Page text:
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Weather warfare

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Weather warfare is the use of weather modification techniques such as cloud seeding for military purposes.


Prior to the Environmental Modification Convention signed in Geneva in 1977, the United States used weather warfare in the Vietnam War. Operation Popeye saw the use of cloud seeding over the Ho Chi Minh trail. It was hoped that the increased rainfall would reduce the rate of infiltration down the trail.[1]

A research paper produced for the United States Air Force written in 1996 speculates about the future use of nanotechnology to produce "artificial weather", clouds of microscopic computer particles all communicating with each other to form an "intelligent fog" that could be used for various purposes. "Artificial weather technologies do not currently exist. But as they are developed, the importance of their potential applications rises rapidly."

The Environmental Modification Convention (ENMOD), which was signed in Geneva on May 18, 1977, and entered into force on October 5, 1978, prohibits "widespread, long-lasting or severe effects as the means of destruction, damage or injury". In 1972 an ENMOD convention on weather warfare presented that this permits "local, non-permanent changes".[2] The "Consultative Committee of Experts" established in Article VIII of the Convention stated in their "Understanding relating to Article II" that any use of environmental modification where this is done "as a means of destruction, damage or injury to another State Party, would be prohibited.".[3] It also suggests all signatories are expected to abstain from using weather modification to cause harm at any scale, stating "military or any other hostile use of environmental modification techniques, would result, or could reasonably be expected to result, in widespread, long-lasting or severe destruction, damage or injury." However, the treaty does not directly condemn military use of weather modification when it does not directly cause harm,[3] such as the United States' use of weather modification in the Battle of Khe Sanh in the Vietnam War. The limitations of the treaty, and its application only to signatory states, allow weather warfare to continue to play a role in warfare throughout the 21st century. The United States prohibits weather modification without permission of the United States Secretary of Commerce.[4][5]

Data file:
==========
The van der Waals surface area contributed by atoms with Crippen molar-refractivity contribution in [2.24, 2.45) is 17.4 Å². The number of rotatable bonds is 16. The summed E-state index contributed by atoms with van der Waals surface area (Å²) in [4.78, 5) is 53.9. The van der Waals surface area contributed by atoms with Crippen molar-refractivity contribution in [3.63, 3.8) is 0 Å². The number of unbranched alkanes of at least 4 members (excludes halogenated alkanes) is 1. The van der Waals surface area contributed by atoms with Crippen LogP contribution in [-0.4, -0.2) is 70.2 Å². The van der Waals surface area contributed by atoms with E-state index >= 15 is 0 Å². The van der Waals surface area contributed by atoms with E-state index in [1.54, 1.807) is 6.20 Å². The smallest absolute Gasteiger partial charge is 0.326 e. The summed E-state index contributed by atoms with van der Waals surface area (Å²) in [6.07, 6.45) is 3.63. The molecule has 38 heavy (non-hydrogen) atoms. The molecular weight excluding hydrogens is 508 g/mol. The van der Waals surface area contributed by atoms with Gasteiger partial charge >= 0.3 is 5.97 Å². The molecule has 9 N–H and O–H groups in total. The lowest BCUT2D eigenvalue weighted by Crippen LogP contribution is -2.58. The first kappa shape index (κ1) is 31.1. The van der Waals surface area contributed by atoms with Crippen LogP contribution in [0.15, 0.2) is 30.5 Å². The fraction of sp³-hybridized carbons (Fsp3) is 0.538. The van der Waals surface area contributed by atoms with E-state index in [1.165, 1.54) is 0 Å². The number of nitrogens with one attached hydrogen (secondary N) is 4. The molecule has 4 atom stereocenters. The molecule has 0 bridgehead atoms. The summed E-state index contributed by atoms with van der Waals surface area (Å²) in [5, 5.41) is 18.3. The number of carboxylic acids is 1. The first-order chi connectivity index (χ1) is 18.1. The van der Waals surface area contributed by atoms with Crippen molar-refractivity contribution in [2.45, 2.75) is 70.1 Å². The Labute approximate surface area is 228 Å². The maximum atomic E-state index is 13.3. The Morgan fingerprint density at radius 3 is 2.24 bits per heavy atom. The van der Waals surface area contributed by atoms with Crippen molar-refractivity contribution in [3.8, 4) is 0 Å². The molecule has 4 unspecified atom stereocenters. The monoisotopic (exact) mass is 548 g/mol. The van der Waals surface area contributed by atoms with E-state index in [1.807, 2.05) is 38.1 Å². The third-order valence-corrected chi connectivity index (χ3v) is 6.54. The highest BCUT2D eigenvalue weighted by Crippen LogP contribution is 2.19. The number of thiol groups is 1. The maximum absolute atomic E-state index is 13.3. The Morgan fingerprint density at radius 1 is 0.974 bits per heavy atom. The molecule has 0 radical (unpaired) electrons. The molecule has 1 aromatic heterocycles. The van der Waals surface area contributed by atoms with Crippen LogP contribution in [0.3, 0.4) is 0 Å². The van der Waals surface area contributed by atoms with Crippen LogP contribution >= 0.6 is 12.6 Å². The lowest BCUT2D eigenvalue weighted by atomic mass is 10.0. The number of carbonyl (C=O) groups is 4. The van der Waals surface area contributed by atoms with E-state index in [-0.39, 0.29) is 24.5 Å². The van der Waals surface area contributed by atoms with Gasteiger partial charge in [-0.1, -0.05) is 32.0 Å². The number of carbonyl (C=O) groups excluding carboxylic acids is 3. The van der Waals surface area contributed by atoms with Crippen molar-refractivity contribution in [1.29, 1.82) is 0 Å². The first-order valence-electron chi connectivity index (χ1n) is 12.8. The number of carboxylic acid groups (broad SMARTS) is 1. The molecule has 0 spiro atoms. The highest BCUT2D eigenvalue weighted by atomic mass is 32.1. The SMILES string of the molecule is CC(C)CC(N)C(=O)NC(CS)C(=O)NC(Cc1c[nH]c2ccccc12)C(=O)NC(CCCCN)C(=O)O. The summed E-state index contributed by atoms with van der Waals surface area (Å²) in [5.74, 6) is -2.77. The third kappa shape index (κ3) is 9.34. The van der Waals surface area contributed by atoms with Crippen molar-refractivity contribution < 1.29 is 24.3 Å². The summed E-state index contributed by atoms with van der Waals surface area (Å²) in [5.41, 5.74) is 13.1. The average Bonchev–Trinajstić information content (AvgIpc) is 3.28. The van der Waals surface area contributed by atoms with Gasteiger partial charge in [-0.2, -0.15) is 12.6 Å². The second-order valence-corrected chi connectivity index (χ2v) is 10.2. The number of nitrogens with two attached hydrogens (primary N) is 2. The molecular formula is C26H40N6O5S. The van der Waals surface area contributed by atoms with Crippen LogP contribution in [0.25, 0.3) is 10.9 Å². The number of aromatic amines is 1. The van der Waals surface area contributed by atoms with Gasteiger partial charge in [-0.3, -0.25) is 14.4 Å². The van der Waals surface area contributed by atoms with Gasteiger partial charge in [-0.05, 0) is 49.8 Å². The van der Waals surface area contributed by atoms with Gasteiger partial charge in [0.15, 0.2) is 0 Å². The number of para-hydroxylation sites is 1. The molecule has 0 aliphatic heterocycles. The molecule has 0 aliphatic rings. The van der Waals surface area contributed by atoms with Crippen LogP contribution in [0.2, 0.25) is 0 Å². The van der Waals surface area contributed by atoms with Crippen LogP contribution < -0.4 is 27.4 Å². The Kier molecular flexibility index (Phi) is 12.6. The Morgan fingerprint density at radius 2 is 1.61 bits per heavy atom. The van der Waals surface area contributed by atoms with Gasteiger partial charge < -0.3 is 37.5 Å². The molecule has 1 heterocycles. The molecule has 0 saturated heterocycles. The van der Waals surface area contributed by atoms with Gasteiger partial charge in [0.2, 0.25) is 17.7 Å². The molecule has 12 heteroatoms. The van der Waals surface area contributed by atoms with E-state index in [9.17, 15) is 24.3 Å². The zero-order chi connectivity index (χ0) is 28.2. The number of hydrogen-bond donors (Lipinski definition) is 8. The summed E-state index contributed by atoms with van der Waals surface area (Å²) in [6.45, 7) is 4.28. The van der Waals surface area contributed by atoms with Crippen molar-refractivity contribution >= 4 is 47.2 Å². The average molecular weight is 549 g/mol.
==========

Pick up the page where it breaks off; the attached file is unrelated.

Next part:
See also[edit]


  1. ^ Transcript of the US Senate Hearing on Weather Modification of March 20, 1974
  2. ^ James F., Lee Jr. "Test Technology Symposium 1997: weather modification". weathermodificationhistory.com. Retrieved December 10, 2021.
  3. ^ a b "Environmental Modification Convention". U.S. Department of State. Retrieved January 8, 2016.
  4. ^ 15 U.S.C. § 330a. Washington D.C.: The United States of America.
  5. ^ Pub.L. 92-205: An Act to provide for the reporting of weather modification activities to the Federal Government (PDF). United States Congress. December 18, 1971.

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